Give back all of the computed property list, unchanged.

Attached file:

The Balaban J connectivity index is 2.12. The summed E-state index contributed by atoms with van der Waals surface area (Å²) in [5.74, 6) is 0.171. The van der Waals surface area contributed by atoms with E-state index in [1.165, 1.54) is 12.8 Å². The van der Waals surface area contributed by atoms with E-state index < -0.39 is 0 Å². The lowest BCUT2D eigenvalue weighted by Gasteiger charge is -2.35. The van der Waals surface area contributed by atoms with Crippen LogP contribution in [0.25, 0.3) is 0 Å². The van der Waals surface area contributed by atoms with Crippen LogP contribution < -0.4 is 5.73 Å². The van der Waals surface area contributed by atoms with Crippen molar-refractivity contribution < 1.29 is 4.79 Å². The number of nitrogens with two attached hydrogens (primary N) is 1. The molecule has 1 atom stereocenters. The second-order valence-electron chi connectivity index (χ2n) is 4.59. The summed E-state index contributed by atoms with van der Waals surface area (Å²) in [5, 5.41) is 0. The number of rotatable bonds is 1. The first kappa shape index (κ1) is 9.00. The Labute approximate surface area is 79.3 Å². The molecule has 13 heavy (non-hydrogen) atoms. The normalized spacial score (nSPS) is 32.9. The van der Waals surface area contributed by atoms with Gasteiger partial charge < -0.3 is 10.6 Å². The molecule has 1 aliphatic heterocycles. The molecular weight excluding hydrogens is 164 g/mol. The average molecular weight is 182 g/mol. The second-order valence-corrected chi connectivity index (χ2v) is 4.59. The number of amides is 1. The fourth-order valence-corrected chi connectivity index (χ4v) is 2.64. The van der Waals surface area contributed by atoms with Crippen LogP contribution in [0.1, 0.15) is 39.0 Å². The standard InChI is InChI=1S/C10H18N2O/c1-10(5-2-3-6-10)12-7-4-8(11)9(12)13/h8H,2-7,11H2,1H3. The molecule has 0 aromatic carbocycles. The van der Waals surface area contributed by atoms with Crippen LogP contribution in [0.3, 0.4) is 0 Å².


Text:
The Balaban J connectivity index is 2.12. The summed E-state index contributed by atoms with van der Waals surface area (Å²) in [5.74, 6) is 0.171. The van der Waals surface area contributed by atoms with E-state index in [1.165, 1.54) is 12.8 Å². The van der Waals surface area contributed by atoms with E-state index < -0.39 is 0 Å². The lowest BCUT2D eigenvalue weighted by Gasteiger charge is -2.35. The van der Waals surface area contributed by atoms with Crippen LogP contribution in [0.25, 0.3) is 0 Å². The van der Waals surface area contributed by atoms with Crippen LogP contribution < -0.4 is 5.73 Å². The van der Waals surface area contributed by atoms with Crippen molar-refractivity contribution < 1.29 is 4.79 Å². The number of nitrogens with two attached hydrogens (primary N) is 1. The molecule has 1 atom stereocenters. The second-order valence-electron chi connectivity index (χ2n) is 4.59. The summed E-state index contributed by atoms with van der Waals surface area (Å²) in [5, 5.41) is 0. The number of rotatable bonds is 1. The first kappa shape index (κ1) is 9.00. The Labute approximate surface area is 79.3 Å². The molecule has 13 heavy (non-hydrogen) atoms. The normalized spacial score (nSPS) is 32.9. The van der Waals surface area contributed by atoms with Gasteiger partial charge < -0.3 is 10.6 Å². The molecule has 1 aliphatic heterocycles. The molecular weight excluding hydrogens is 164 g/mol. The average molecular weight is 182 g/mol. The second-order valence-corrected chi connectivity index (χ2v) is 4.59. The number of amides is 1. The fourth-order valence-corrected chi connectivity index (χ4v) is 2.64. The van der Waals surface area contributed by atoms with Crippen LogP contribution in [0.1, 0.15) is 39.0 Å². The standard InChI is InChI=1S/C10H18N2O/c1-10(5-2-3-6-10)12-7-4-8(11)9(12)13/h8H,2-7,11H2,1H3. The molecule has 0 aromatic carbocycles. The van der Waals surface area contributed by atoms with Crippen LogP contribution in [0.3, 0.4) is 0 Å².